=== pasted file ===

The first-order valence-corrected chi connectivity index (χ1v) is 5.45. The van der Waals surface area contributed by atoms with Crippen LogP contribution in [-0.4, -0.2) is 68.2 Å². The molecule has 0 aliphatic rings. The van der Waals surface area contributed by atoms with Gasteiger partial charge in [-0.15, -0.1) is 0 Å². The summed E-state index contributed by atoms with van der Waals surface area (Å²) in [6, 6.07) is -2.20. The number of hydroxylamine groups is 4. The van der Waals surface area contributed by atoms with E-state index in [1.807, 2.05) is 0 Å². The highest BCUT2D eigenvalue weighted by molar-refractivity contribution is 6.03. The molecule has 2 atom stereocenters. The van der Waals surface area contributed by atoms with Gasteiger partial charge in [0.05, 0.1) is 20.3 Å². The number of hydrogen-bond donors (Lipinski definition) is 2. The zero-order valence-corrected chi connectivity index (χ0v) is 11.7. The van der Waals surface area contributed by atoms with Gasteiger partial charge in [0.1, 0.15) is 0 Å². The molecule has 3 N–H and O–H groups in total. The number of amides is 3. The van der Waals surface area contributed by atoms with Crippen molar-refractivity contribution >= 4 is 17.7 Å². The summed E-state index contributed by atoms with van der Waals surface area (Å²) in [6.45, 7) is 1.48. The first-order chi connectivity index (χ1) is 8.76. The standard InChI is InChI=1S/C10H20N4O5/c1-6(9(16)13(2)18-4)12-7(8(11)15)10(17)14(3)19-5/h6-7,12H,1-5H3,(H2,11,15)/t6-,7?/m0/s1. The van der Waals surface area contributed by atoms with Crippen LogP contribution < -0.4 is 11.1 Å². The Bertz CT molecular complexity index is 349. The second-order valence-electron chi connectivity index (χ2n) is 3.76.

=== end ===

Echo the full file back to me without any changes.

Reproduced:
The first-order valence-corrected chi connectivity index (χ1v) is 5.45. The van der Waals surface area contributed by atoms with Crippen LogP contribution in [-0.4, -0.2) is 68.2 Å². The molecule has 0 aliphatic rings. The van der Waals surface area contributed by atoms with Gasteiger partial charge in [-0.15, -0.1) is 0 Å². The summed E-state index contributed by atoms with van der Waals surface area (Å²) in [6, 6.07) is -2.20. The number of hydroxylamine groups is 4. The van der Waals surface area contributed by atoms with E-state index in [1.807, 2.05) is 0 Å². The highest BCUT2D eigenvalue weighted by molar-refractivity contribution is 6.03. The molecule has 2 atom stereocenters. The van der Waals surface area contributed by atoms with Gasteiger partial charge in [0.05, 0.1) is 20.3 Å². The number of hydrogen-bond donors (Lipinski definition) is 2. The zero-order valence-corrected chi connectivity index (χ0v) is 11.7. The van der Waals surface area contributed by atoms with Gasteiger partial charge in [0.1, 0.15) is 0 Å². The molecule has 3 N–H and O–H groups in total. The number of amides is 3. The van der Waals surface area contributed by atoms with Crippen molar-refractivity contribution >= 4 is 17.7 Å². The summed E-state index contributed by atoms with van der Waals surface area (Å²) in [6.45, 7) is 1.48. The first-order chi connectivity index (χ1) is 8.76. The standard InChI is InChI=1S/C10H20N4O5/c1-6(9(16)13(2)18-4)12-7(8(11)15)10(17)14(3)19-5/h6-7,12H,1-5H3,(H2,11,15)/t6-,7?/m0/s1. The van der Waals surface area contributed by atoms with Crippen LogP contribution < -0.4 is 11.1 Å². The Bertz CT molecular complexity index is 349. The second-order valence-electron chi connectivity index (χ2n) is 3.76.